(1) is intended to have wide coverage encompassing a large segment of the regulated or general public, rather than an individual or a narrow select group; (2) is intended to be applied generally and uniformly to all similarly situated persons; (3) is designed to operate only in future cases, that is, prospectively; (4) prescribes a legal standard or directive that is not otherwise expressly provided by or clearly and obviously inferable from the enabling statutory authorization; (5) reflects an administrative policy that (i) was not previously expressed in any official and explicit agency determination, adjudication or rule, or (ii) constitutes a material and significant change from a clear, past agency position on the identical subject matter; and (6) reflects a decision on administrative regulatory policy in the nature of the interpretation of law or general policy. [Id. at 331-332].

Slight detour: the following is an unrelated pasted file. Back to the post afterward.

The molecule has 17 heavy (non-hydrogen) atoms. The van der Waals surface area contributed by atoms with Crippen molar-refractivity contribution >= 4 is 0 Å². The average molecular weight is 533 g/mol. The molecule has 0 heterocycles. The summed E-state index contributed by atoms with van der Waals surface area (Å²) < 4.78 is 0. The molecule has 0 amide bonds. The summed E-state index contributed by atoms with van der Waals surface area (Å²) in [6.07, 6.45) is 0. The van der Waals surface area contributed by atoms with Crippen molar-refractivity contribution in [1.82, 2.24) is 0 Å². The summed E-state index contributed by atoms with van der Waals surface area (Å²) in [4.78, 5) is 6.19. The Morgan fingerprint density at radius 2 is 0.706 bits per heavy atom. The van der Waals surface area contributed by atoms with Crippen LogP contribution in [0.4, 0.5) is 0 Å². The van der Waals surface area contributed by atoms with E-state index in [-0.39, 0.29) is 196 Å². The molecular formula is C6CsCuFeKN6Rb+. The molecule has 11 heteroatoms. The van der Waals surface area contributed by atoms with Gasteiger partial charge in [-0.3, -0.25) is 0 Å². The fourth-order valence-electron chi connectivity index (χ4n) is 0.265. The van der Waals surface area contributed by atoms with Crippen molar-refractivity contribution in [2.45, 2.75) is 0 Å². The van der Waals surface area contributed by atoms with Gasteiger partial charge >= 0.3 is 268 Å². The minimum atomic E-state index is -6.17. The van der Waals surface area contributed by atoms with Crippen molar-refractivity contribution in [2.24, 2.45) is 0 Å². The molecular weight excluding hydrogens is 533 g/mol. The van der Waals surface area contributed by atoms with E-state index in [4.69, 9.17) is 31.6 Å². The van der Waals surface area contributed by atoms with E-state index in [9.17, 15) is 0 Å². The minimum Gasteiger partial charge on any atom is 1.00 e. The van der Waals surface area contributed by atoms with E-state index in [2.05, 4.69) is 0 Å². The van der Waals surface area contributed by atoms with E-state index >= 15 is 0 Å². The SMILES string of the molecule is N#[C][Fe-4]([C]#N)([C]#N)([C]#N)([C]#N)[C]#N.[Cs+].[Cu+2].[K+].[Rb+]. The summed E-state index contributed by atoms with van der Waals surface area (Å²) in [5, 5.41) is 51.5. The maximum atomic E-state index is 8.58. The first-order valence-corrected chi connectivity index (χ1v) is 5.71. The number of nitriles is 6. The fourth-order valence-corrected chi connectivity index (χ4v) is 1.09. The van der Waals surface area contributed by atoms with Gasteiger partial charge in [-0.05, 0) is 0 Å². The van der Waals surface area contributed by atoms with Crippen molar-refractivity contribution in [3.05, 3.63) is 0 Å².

The Metromedia criteria are employed not only to distinguish the circumstances in which an agency must proceed by rulemaking rather than by adjudication but also to identify generally the circumstances in which "rulemaking procedures are necessary in order to validate agency actions or determinations." Woodland Private Study Group v. State of New Jersey, Dep't of Environmental Protection, 109 N.J. 62, 68 (1987). Consequently, the Metromedia criteria were applied in In re Request for Solid Waste Utility Customer Lists, supra, *247 and Bd. of Ed., City of Plainfield v. Cooperman, 209 N.J. Super. 174 (App.Div. 1986), aff'd 105 N.J. 587 (1987), "to distinguish rulemaking ... from `informal action'." Woodland Private Study Group v. State of New Jersey, Dep't of Environmental Protection, supra, 109 N.J. at 68.